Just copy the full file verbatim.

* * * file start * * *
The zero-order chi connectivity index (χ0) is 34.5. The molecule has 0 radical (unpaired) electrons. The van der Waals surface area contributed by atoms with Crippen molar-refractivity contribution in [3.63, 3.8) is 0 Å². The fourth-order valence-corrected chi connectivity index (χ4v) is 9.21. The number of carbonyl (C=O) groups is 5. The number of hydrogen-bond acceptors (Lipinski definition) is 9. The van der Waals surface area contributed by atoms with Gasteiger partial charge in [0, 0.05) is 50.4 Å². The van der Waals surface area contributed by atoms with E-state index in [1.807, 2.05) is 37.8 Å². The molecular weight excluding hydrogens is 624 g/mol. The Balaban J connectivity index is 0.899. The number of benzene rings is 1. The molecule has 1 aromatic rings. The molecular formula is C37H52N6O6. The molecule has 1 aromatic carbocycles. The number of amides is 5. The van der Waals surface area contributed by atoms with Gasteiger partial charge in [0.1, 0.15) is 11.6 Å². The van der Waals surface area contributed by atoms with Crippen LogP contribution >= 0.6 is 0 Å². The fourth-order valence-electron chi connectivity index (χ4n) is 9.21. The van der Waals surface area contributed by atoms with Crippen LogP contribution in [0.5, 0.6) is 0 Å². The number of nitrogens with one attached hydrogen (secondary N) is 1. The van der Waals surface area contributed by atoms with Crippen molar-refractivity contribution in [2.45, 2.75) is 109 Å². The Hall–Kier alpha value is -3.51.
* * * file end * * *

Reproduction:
The zero-order chi connectivity index (χ0) is 34.5. The molecule has 0 radical (unpaired) electrons. The van der Waals surface area contributed by atoms with Crippen molar-refractivity contribution in [3.63, 3.8) is 0 Å². The fourth-order valence-corrected chi connectivity index (χ4v) is 9.21. The number of carbonyl (C=O) groups is 5. The number of hydrogen-bond acceptors (Lipinski definition) is 9. The van der Waals surface area contributed by atoms with Gasteiger partial charge in [0, 0.05) is 50.4 Å². The van der Waals surface area contributed by atoms with E-state index in [1.807, 2.05) is 37.8 Å². The molecular weight excluding hydrogens is 624 g/mol. The Balaban J connectivity index is 0.899. The number of benzene rings is 1. The molecule has 1 aromatic rings. The molecular formula is C37H52N6O6. The molecule has 1 aromatic carbocycles. The number of amides is 5. The van der Waals surface area contributed by atoms with Gasteiger partial charge in [0.1, 0.15) is 11.6 Å². The van der Waals surface area contributed by atoms with Crippen LogP contribution >= 0.6 is 0 Å². The fourth-order valence-electron chi connectivity index (χ4n) is 9.21. The van der Waals surface area contributed by atoms with Crippen LogP contribution in [0.5, 0.6) is 0 Å². The number of nitrogens with one attached hydrogen (secondary N) is 1. The van der Waals surface area contributed by atoms with Crippen molar-refractivity contribution in [2.45, 2.75) is 109 Å². The Hall–Kier alpha value is -3.51.